Petition Closed
Petitioning Robin Flores and 27 others

Tell the Dallas Mavericks Dancers to cease use of the naughty nurse

Tonight, as the NBA champion Dallas Mavericks played the New Jersey Nets, the Mavericks Dancers entertained the crowd and a large television audience at half-time by dressing in naughty nurse outfits and doing a sexually-oriented dance to the tune of Robert Palmer's "Bad Case of Loving You." Unfortunately, the tired but persisten tnaughty nurse stereotype in this dance undermines real nurses' claims to the resources and respect they need to save lives. We urge the Mavericks to avoid future use of naughty nurse imagery, and to make amends for the damage caused, perhaps with a donation to a Dallas area nursing school.

See the video above or on YouTube here 

Please click on the "petition letter" tab to sign the letter or read more below.

At the game in Dallas, the Dancers entertained the crowd and the television audience by performing an athletic but sexually-oriented dance on court for about a minute, as Robert Palmer's "Bad Case of Loving You" played, completing the health care theme. The Dancers wore red and white short shorts and skimpy tops, along with nurses' caps, all decorated with crosses. In fact, while the crosses on the dancers' shorts were white, the ones on their caps were actually red, which presents the additional risk that entities like Johnson & Johnson and the American Red Cross might begin legal tussling over the use of the red cross image.

In any case, the Mavericks Dancers' naughty nurse routine is a personal foul. The association of such sexual imagerywith nursingimpedes efforts to persuade the public that nursing is a modern profession for college-educated women and men. We understand that the outfits were intended to be fun, but this "joke" is one that the global mass media has repeated hundreds of times over the last few decades, creating a damaging stereotype that nursing is all about female sexuality. One result is that real nurses have trouble getting the respect and resources they need to save lives. It is difficult to take seriously a profession that is so often the target of this kind of sexual imagery, which also discourages able men and women from entering nursing.

No pill is going to cure this ill. Instead, we hope that in the future the Dancers will wear other outfits, since the nursing ones are obviously unnecessary to their mission. And there is still enough time on the clock for the Mavericks to make amends to the nursing profession for the damage already caused. We suggest a significant donation to a local nursing school.

Please click on the "petition letter" tab to sign the letter. Thank you!

Letter to
Robin Flores
Gail O'Bannon
Cory Webb
and 25 others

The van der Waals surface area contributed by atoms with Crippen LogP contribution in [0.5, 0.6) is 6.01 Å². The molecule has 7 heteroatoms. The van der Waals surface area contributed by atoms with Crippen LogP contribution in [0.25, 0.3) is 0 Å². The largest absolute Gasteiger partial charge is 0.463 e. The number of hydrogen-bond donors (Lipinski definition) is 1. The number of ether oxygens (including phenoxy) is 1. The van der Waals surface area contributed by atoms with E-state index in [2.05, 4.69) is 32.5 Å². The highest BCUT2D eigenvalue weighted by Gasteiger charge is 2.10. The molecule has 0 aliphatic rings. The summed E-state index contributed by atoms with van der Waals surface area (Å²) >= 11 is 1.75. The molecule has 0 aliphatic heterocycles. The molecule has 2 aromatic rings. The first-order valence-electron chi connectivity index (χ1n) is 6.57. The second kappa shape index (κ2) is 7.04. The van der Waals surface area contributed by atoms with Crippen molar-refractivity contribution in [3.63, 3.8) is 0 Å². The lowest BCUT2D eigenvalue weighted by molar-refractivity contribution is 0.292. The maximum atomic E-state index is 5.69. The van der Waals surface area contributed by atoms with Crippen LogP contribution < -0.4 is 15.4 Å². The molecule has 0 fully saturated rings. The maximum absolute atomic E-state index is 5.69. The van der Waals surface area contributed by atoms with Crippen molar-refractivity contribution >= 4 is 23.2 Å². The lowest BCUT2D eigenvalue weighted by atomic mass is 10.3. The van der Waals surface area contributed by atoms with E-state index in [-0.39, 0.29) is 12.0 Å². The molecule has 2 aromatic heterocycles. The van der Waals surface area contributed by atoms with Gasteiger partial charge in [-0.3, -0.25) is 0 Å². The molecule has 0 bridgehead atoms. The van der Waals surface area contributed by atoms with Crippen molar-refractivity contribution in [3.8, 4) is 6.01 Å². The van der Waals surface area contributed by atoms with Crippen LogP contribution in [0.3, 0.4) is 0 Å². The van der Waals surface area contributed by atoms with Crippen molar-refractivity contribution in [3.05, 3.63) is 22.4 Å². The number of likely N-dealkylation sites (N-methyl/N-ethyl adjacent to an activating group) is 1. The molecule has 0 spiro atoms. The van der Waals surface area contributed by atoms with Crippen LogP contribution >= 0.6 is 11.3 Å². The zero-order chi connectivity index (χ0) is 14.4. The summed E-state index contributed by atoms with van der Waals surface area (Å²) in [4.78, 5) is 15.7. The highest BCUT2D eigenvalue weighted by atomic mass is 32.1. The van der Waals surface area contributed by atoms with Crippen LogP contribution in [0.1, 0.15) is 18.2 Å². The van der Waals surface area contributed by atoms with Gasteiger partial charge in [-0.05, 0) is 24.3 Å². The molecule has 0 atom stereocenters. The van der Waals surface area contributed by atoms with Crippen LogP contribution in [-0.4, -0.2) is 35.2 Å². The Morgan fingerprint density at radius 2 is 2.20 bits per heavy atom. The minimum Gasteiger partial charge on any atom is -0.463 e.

Billy Phillips
Kirsten Seiter
Hoop Camp
Jeff Brown
John
Karen Rickard
Mark Hapka
Mark Cuban
Mark Kent
Cheryl Karalla
Tom Ward
Ken Bonzon
Jessica Hunt
Zac Whitley
Jason Sivils
Gina Calvert
Ask Eks
Chris Hyde
Jim Wikman
Terdema Ussery
Jacob Taylor
Mavsman
Mark Slaugther
Sarah Melton
Team The Dallas Mavericks NBA team
On February 28, 2012, as the NBA champion Dallas Mavericks played the New Jersey Nets, the Mavericks Dancers entertained the crowd and a large television audience at half-time by dressing in naughty nurse outfits and doing a sexually-oriented dance to the tune of Robert Palmer's "Bad Case of Loving You." Unfortunately, the tired but persistent naughty nurse stereotype in this dance undermines real nurses' claims to the resources and respect they need to save lives. We urge the Mavericks to avoid future use of naughty nurse imagery, and to make amends for the damage caused, perhaps with a donation to a Dallas area nursing school.

At the game in Dallas, the Dancers entertained the crowd and the television audience by performing an athletic but sexually-oriented dance on court for about a minute, as Robert Palmer's "Bad Case of Loving You" played, completing the health care theme. The Dancers wore red and white short shorts and skimpy tops, along with nurses' caps, all decorated with crosses. In fact, while the crosses on the dancers' shorts were white, the ones on their caps were actually red, which presents the additional risk that entities like Johnson & Johnson and the American Red Cross might begin legal tussling over the use of the red cross image.

In any case, the Mavericks Dancers' naughty nurse routine is a personal foul. The association of such sexual imagery with nursing impedes efforts to persuade the public that nursing is a modern profession for college-educated women and men. We understand that the outfits were intended to be fun, but this "joke" is one that the global mass media has repeated hundreds of times over the last few decades, creating a damaging stereotype that nursing is all about female sexuality. One result is that real nurses have trouble getting the respect and resources they need to save lives. It is difficult to take seriously a profession that is so often the target of this kind of sexual imagery, which also discourages able men and women from entering nursing.

No pill is going to cure this ill. Instead, we hope that in the future the Dancers will wear other outfits, since the nursing ones are obviously unnecessary to their mission. And there is still enough time on the clock for the Mavericks to make amends to the nursing profession for the damage already caused. We suggest a significant donation to a local nursing school.